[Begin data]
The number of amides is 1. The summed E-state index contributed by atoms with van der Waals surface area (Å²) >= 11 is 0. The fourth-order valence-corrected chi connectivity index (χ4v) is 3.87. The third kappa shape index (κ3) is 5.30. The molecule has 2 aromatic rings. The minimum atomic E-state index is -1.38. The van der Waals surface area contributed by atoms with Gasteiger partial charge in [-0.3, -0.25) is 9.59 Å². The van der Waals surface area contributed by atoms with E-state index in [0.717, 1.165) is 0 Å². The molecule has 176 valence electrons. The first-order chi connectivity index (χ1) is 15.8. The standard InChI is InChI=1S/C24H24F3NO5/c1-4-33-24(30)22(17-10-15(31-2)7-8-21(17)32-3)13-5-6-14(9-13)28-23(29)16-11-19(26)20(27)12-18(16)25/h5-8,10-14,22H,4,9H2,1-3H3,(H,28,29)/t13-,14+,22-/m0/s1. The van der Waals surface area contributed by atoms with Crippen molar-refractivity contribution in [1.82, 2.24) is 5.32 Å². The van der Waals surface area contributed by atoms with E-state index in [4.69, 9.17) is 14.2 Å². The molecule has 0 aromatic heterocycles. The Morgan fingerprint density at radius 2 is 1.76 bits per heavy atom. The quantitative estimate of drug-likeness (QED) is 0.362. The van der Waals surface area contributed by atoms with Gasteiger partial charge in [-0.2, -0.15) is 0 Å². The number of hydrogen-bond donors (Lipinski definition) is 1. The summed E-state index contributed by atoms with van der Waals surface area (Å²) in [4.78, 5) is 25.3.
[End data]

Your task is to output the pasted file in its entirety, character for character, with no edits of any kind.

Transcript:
The number of amides is 1. The summed E-state index contributed by atoms with van der Waals surface area (Å²) >= 11 is 0. The fourth-order valence-corrected chi connectivity index (χ4v) is 3.87. The third kappa shape index (κ3) is 5.30. The molecule has 2 aromatic rings. The minimum atomic E-state index is -1.38. The van der Waals surface area contributed by atoms with Gasteiger partial charge in [-0.3, -0.25) is 9.59 Å². The van der Waals surface area contributed by atoms with E-state index in [0.717, 1.165) is 0 Å². The molecule has 176 valence electrons. The first-order chi connectivity index (χ1) is 15.8. The standard InChI is InChI=1S/C24H24F3NO5/c1-4-33-24(30)22(17-10-15(31-2)7-8-21(17)32-3)13-5-6-14(9-13)28-23(29)16-11-19(26)20(27)12-18(16)25/h5-8,10-14,22H,4,9H2,1-3H3,(H,28,29)/t13-,14+,22-/m0/s1. The van der Waals surface area contributed by atoms with Crippen molar-refractivity contribution in [1.82, 2.24) is 5.32 Å². The van der Waals surface area contributed by atoms with E-state index in [4.69, 9.17) is 14.2 Å². The molecule has 0 aromatic heterocycles. The Morgan fingerprint density at radius 2 is 1.76 bits per heavy atom. The quantitative estimate of drug-likeness (QED) is 0.362. The van der Waals surface area contributed by atoms with Gasteiger partial charge in [-0.2, -0.15) is 0 Å². The number of hydrogen-bond donors (Lipinski definition) is 1. The summed E-state index contributed by atoms with van der Waals surface area (Å²) in [4.78, 5) is 25.3.